I knew we had a homeless family crisis in the District of Columbia — as I suppose did just about everyone who’s reading this. But I was still stunned by the new one-night count figures from the Metropolitan Council of Governments.
On a night late last January, 1,231 families in the District were in an emergency shelter or transitional housing. This represents a one-year increase of about 25.2% — and a mind-boggling increase of 109.7% over 2008.
At this one point in time, 2,236 children were homeless and with parents or other caretakers. The District’s report to MCOG also identified five unaccompanied homeless youth, who, by definition, were under 18 years old. Would this were an accurate count!
Homelessness apparently increased for virtually every other population the report breaks out, but the family increase outstrips the rest.
For example, the count identified more unaccompanied men and women, i.e., those who didn’t have children with them — 3,953, as compared to 3,696 in 2013. Yet the increase in the number of people in families — adults, plus children — is well over two and a half times greater.
The 6.95% increase in the number of homeless individual men and women may be a blip, since the number had been trending modestly downward since 2010. Not so the homeless family increase, which has risen every year since 2008, when MCOG first began reporting families as a unit.
We also see what may be a blip in the recent (also modest) downward trend in the number of chronically homeless individuals, i.e., adults who have a disabling condition and have been homeless for at least a year or recurrently during the past four years.
This year, 1,785 were counted — 21 more than in 2013. This is nevertheless a decrease of nearly 18.3% since 2008. We can credit it largely, if not entirely to investments in permanent supportive housing, though the count clearly supports the need for more.
The District reports that 3,500 individual men and women are formerly homeless — and thus not counted — because they are in PSH. It also reports 858 families so housed. The huge homeless family increase would thus have been even greater without PSH.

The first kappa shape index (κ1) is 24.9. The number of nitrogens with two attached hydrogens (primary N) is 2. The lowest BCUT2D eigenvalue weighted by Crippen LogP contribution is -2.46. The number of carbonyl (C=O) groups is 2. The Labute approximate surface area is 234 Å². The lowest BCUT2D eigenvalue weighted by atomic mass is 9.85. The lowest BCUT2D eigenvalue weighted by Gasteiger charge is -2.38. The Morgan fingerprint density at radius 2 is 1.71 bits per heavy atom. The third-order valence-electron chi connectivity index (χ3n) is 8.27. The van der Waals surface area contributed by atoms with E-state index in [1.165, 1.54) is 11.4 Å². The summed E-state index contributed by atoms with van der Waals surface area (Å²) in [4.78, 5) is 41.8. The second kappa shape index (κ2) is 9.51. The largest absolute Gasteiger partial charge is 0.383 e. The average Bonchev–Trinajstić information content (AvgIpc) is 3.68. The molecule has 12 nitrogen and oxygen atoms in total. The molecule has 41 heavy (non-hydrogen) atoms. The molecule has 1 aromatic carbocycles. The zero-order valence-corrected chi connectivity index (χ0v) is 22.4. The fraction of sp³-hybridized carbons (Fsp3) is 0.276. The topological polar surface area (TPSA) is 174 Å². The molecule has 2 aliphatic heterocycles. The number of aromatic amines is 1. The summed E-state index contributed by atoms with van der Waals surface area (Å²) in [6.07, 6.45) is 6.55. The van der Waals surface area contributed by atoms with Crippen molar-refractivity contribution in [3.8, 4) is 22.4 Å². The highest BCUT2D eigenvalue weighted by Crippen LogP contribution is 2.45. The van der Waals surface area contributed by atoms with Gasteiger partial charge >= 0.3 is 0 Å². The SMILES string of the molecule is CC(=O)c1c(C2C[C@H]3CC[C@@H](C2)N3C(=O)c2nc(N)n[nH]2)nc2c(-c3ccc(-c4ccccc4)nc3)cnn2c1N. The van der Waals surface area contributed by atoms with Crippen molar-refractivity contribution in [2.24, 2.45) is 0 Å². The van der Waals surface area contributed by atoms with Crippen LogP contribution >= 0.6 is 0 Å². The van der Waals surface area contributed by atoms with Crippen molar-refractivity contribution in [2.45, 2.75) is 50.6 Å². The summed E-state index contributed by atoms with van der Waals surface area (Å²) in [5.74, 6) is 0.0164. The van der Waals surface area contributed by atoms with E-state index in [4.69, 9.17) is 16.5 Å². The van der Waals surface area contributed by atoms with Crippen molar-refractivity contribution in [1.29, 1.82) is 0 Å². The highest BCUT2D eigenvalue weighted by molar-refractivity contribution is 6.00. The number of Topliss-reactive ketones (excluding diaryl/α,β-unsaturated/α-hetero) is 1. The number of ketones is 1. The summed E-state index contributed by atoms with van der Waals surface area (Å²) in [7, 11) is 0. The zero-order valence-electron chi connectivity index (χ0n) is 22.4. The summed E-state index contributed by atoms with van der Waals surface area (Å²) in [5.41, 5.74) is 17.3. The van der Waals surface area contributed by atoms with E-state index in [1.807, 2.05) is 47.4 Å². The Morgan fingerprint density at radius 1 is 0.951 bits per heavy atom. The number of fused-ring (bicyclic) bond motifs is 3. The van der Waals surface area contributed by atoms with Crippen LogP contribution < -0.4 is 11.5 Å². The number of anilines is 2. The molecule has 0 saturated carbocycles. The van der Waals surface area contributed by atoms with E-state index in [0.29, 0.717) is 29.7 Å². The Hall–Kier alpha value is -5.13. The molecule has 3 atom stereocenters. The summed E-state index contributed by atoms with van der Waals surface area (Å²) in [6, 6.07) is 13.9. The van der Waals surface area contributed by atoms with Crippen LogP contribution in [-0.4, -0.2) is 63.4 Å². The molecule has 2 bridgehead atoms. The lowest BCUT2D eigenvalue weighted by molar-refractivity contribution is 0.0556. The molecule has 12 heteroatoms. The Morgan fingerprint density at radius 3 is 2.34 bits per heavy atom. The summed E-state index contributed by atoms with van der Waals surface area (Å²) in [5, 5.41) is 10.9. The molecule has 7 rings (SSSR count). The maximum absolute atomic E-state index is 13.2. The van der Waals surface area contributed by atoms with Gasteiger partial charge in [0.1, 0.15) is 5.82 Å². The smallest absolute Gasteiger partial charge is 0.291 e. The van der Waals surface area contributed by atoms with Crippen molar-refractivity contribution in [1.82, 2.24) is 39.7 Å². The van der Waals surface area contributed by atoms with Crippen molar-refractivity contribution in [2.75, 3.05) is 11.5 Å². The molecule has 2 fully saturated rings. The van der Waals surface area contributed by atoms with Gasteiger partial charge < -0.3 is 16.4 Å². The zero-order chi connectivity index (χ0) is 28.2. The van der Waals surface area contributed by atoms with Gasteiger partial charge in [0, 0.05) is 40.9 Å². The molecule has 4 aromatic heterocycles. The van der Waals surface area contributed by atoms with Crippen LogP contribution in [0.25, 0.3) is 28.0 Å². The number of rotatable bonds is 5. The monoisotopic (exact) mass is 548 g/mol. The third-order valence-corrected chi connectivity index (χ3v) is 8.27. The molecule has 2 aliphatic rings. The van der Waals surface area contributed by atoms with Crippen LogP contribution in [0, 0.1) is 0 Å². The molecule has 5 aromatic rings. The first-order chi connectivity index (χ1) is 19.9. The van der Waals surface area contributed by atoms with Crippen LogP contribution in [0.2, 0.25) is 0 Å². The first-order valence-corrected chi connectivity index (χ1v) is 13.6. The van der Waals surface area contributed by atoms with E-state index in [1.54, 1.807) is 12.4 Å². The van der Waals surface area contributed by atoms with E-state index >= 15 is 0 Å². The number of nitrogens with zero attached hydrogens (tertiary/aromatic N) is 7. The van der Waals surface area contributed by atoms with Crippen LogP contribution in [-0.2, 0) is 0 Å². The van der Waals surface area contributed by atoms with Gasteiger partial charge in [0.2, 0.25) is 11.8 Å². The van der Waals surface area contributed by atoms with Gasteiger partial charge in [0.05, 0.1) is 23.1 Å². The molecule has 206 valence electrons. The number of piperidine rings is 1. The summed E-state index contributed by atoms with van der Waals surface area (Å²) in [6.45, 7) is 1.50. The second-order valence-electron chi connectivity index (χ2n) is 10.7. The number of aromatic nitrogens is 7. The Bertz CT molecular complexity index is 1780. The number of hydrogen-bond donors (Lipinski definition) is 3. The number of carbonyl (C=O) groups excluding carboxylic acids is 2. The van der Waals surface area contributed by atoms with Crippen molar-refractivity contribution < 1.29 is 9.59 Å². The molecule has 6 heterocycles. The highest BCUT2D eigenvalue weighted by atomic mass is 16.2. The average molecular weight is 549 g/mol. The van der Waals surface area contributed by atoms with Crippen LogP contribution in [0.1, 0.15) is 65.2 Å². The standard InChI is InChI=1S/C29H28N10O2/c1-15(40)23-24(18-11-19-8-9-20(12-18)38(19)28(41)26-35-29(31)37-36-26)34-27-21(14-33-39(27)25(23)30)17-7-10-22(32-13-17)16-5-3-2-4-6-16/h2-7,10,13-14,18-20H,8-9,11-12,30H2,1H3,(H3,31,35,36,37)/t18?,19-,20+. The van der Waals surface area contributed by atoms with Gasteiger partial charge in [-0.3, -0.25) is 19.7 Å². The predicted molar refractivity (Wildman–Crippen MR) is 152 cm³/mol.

At the same time, the number of chronically homeless families counted, i.e. those with at least one adult who meets the official definition, was virtually the same as in 2011, when they were first added to the count. And it was 50 families higher than last year.
A smaller number of families were counted as formerly homeless because of rapid re-housing, i.e., housing that’s temporarily subsidized and typically paired with some services.
At the time of the count, 635* families who’d been homeless reportedly had housing — at least, for the time being — through one of several rapid re-housing programs. Most of them had been moved from emergency shelters via the main rapid re-housing administered by the Department of Human Services.
The DC Council is expected to vote on the budget for next fiscal year two week from today. Before then, the Human Services Committee has to wrap up its proposals for homeless services.
It’s got three sets of recommendations from advocacy and service provider organizations — each focused on a different segment of the homeless population, though families have a place in all three.
The count, in different ways, lends support to all of them — The Way Home, which aims to end chronic homelessness in the District, the “roadmap” for homeless family services and the Bold Strategy to End Youth Homelessness, which, among other things, calls for an “extended point-in-time study” to give us a better fix on how many homeless youth there actually are.
The count also reinforces the urgent need to act on some other recommendations — obviously, though not only larger investments in programs to make housing affordable for extremely low-income individuals and families. And for the 42% of homeless adults who reported no income of any kind.
The Council doesn’t need the new numbers to know we’ve got a large, complex homelessness problem in the District — and a worsening homeless family crisis. But maybe the numbers will galvanize agreements to increase funding where it’s so obviously needed.